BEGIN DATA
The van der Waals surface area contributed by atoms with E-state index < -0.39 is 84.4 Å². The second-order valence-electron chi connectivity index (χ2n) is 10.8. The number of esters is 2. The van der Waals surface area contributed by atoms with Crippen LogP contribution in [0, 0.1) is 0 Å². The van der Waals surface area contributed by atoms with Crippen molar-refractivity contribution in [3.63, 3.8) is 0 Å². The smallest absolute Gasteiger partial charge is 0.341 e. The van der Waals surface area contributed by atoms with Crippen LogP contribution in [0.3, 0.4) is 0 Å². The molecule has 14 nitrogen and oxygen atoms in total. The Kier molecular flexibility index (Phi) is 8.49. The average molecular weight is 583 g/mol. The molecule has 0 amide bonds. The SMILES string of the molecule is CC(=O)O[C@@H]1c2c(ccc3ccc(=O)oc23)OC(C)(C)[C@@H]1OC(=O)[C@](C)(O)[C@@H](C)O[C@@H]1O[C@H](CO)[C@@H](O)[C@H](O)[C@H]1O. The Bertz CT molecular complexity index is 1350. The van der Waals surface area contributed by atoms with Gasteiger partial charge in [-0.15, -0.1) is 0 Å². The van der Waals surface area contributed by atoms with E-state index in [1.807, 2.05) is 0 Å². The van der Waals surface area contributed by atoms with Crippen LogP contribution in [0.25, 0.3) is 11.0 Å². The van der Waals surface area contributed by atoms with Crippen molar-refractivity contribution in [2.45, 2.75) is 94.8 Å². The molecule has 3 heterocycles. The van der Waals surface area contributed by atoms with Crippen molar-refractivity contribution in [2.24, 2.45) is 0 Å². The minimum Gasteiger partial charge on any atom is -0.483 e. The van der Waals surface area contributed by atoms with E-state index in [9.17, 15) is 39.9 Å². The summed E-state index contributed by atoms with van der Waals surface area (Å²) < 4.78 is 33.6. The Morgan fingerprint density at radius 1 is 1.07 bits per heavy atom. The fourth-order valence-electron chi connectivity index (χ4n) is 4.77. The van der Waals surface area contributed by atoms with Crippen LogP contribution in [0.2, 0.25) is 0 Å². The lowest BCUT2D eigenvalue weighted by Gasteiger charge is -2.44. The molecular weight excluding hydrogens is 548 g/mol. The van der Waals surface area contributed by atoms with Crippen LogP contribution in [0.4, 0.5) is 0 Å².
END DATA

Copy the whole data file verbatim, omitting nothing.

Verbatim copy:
The van der Waals surface area contributed by atoms with E-state index < -0.39 is 84.4 Å². The second-order valence-electron chi connectivity index (χ2n) is 10.8. The number of esters is 2. The van der Waals surface area contributed by atoms with Crippen LogP contribution in [0, 0.1) is 0 Å². The van der Waals surface area contributed by atoms with Crippen molar-refractivity contribution in [3.63, 3.8) is 0 Å². The smallest absolute Gasteiger partial charge is 0.341 e. The van der Waals surface area contributed by atoms with Crippen LogP contribution in [0.3, 0.4) is 0 Å². The molecule has 14 nitrogen and oxygen atoms in total. The Kier molecular flexibility index (Phi) is 8.49. The average molecular weight is 583 g/mol. The molecule has 0 amide bonds. The SMILES string of the molecule is CC(=O)O[C@@H]1c2c(ccc3ccc(=O)oc23)OC(C)(C)[C@@H]1OC(=O)[C@](C)(O)[C@@H](C)O[C@@H]1O[C@H](CO)[C@@H](O)[C@H](O)[C@H]1O. The Bertz CT molecular complexity index is 1350. The van der Waals surface area contributed by atoms with Gasteiger partial charge in [-0.15, -0.1) is 0 Å². The van der Waals surface area contributed by atoms with E-state index in [1.807, 2.05) is 0 Å². The van der Waals surface area contributed by atoms with Crippen LogP contribution in [0.25, 0.3) is 11.0 Å². The van der Waals surface area contributed by atoms with Crippen molar-refractivity contribution in [2.45, 2.75) is 94.8 Å². The molecule has 3 heterocycles. The van der Waals surface area contributed by atoms with Crippen molar-refractivity contribution in [2.24, 2.45) is 0 Å². The minimum Gasteiger partial charge on any atom is -0.483 e. The van der Waals surface area contributed by atoms with E-state index in [9.17, 15) is 39.9 Å². The summed E-state index contributed by atoms with van der Waals surface area (Å²) < 4.78 is 33.6. The Morgan fingerprint density at radius 1 is 1.07 bits per heavy atom. The fourth-order valence-electron chi connectivity index (χ4n) is 4.77. The van der Waals surface area contributed by atoms with Crippen LogP contribution in [0.2, 0.25) is 0 Å². The lowest BCUT2D eigenvalue weighted by Gasteiger charge is -2.44. The molecular weight excluding hydrogens is 548 g/mol. The van der Waals surface area contributed by atoms with Crippen LogP contribution in [0.4, 0.5) is 0 Å².